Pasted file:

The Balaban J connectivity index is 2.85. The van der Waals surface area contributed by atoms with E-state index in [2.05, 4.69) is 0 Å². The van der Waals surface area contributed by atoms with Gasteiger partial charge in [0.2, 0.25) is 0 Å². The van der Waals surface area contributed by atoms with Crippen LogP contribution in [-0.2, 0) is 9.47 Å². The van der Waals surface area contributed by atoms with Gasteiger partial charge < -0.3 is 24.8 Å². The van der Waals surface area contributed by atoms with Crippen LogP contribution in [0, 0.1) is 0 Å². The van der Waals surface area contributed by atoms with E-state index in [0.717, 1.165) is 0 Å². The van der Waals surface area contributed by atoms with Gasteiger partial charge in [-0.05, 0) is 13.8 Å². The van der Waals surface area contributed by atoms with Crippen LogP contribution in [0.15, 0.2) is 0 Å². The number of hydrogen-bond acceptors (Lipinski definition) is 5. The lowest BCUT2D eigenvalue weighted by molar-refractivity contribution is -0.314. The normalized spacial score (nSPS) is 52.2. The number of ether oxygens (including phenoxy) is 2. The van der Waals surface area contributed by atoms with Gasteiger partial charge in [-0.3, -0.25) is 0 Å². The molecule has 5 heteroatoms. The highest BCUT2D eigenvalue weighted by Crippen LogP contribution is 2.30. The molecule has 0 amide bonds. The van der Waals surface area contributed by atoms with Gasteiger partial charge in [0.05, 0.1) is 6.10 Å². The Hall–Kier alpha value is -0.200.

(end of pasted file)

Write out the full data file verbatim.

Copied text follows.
The Balaban J connectivity index is 2.85. The van der Waals surface area contributed by atoms with E-state index in [2.05, 4.69) is 0 Å². The van der Waals surface area contributed by atoms with Gasteiger partial charge in [0.2, 0.25) is 0 Å². The van der Waals surface area contributed by atoms with Crippen LogP contribution in [-0.2, 0) is 9.47 Å². The van der Waals surface area contributed by atoms with Gasteiger partial charge < -0.3 is 24.8 Å². The van der Waals surface area contributed by atoms with Crippen LogP contribution in [0, 0.1) is 0 Å². The van der Waals surface area contributed by atoms with E-state index in [0.717, 1.165) is 0 Å². The van der Waals surface area contributed by atoms with Gasteiger partial charge in [-0.05, 0) is 13.8 Å². The van der Waals surface area contributed by atoms with Crippen LogP contribution in [0.15, 0.2) is 0 Å². The number of hydrogen-bond acceptors (Lipinski definition) is 5. The lowest BCUT2D eigenvalue weighted by molar-refractivity contribution is -0.314. The normalized spacial score (nSPS) is 52.2. The number of ether oxygens (including phenoxy) is 2. The van der Waals surface area contributed by atoms with Gasteiger partial charge in [-0.3, -0.25) is 0 Å². The molecule has 5 heteroatoms. The highest BCUT2D eigenvalue weighted by Crippen LogP contribution is 2.30. The molecule has 0 amide bonds. The van der Waals surface area contributed by atoms with Gasteiger partial charge in [0.05, 0.1) is 6.10 Å². The Hall–Kier alpha value is -0.200.